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  #1  
Old 22-10-2018, 01:27 PM
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Camelopardalis (Dunk)
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When is RAW really RAW?

Iíve been using my ZWO 1600 mono for a couple of years now and thereís no going back but once my rig has been setup and is imaging away, it requires very little attention (usually!).

This leaves me with not a lot to do on those nights out at a dark site. As a result, Iíve been experimenting with a couple of entry-level cameras I have to hand.

Of course, this led my mind down a bit of a rabbit hole when it comes to the data I get from my cameras...

Canon 1100D - this is a classic IMO, inexpensive and no frills, and Iíve astro modded it as from the factory (almost?) all consumer cameras are weak outside the visual wavelengths of light, including the valuable Ha band. This camera has the ancient Digic 4 chip (most recent Canon camera have the Digic 8), and saves its data in the CR2 RAW format that is well supported in most astro software.

Fujifilm X-A3 - I bought this as a point and shoot mostly for daytime, but the curiosity got the better of me of course This camera has much more recent Sony sensor with the standard Bayer array, unlike the rest of the X-series cameras. Regardless, the Fujifilm RAF RAW format is much less well supported, although support exists in DCRAW and Adobe Camera RAW. Interestingly, this camera seems to have a much less aggressive near-IR cut-off, and Ha emission targets show up reasonably well, for an unmodded camera.

Both cameras have been superseded by more recent models (many times, in the case of the 1100D!), with updated sensors and/or on-camera processing engines. The 1100D is always used with long exposure noise reduction off, and the X-A3 with Noise Reduction set to -2, which is the lowest value, there is no option for off.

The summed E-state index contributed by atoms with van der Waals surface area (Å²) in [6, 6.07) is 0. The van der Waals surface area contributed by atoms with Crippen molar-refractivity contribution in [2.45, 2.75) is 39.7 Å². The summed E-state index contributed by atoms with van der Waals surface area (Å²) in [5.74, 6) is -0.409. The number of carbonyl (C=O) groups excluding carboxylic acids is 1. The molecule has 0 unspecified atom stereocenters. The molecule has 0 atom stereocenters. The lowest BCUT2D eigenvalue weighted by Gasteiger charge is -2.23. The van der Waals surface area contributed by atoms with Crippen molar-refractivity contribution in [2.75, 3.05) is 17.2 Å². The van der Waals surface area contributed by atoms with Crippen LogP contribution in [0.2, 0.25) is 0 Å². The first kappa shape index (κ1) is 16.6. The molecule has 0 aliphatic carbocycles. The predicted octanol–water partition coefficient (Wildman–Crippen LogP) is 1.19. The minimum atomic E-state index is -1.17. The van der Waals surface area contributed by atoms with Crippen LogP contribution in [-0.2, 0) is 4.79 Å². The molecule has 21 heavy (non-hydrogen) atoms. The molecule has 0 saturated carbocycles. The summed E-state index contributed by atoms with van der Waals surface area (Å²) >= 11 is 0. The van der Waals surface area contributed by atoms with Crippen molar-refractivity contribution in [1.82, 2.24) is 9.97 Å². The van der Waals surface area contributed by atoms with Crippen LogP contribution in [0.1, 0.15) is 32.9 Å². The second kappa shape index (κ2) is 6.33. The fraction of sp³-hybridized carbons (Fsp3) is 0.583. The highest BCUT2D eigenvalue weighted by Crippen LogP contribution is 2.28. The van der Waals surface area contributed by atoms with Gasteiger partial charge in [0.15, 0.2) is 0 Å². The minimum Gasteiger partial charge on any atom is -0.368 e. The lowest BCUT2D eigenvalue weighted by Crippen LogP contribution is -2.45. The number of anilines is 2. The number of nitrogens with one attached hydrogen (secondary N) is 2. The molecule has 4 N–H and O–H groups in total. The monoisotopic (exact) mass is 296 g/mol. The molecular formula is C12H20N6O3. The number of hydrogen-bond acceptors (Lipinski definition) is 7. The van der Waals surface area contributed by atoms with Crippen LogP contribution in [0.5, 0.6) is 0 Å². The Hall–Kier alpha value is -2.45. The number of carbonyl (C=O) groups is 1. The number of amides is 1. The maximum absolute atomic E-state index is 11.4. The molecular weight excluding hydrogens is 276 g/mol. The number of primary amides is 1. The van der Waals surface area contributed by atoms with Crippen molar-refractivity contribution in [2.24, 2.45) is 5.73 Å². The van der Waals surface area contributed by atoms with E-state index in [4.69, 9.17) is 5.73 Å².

Which leads me to question...when is RAW, RAW?

While I appreciate these are black boxes, and weíll never truly know, advancements in sensor and on-camera processors donít always give better results.

Take Sony and Nikon cameras for example. Both appear to feature spatial filtering algorithms to remove stray pixels before the data is written to the RAW files, examples being the infamous Sony ďstar eaterĒ, although from reading Cloudy Nights, even some Nikonís (including the D5300, with a similar sensor to my X-A3) appear to do some funky things to the stars.

Similarly we can question the uniquitous Canon processing, after all, skeptics might say they are likely to be employing comparable techniques to remain competitive. With the later and later revisions of the Digic processors, perhaps there is a case that the algorithms Canon are using are becoming more sophisticated, but just not as intrusive as the Sony and Nikon?

Iíll post a few example images shortly, but if anyone has any insights or would like to share some raw data or analysis, by all means post or get in touch.

Iím also curious about the spectral response of these cameras, but thatís another ball game...
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  #2  
Old 22-10-2018, 02:35 PM
glend (Glen)
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Dunk, I have a Nikon D5300 and would agree that it gathers Ha wavelength much better than my old cooled Canon 450D, which I believe had the Digic 3 processor. I have not noticed any strange star processing by the D5300, but then again it is mainly used for wide field shooting with my little Astro-tech ED60.
I do feel that modern DSLRs produce a significant amount of internal heat due to the processor activity. Some of these cameras have multiple internal processors with no way of shedding heat. Sensors alone don't produce much heat but it's the processors that heat up the camera. I would like to see a stripped down DSLR, with cooling, but I guess I am dreaming.
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  #3  
Old 22-10-2018, 06:10 PM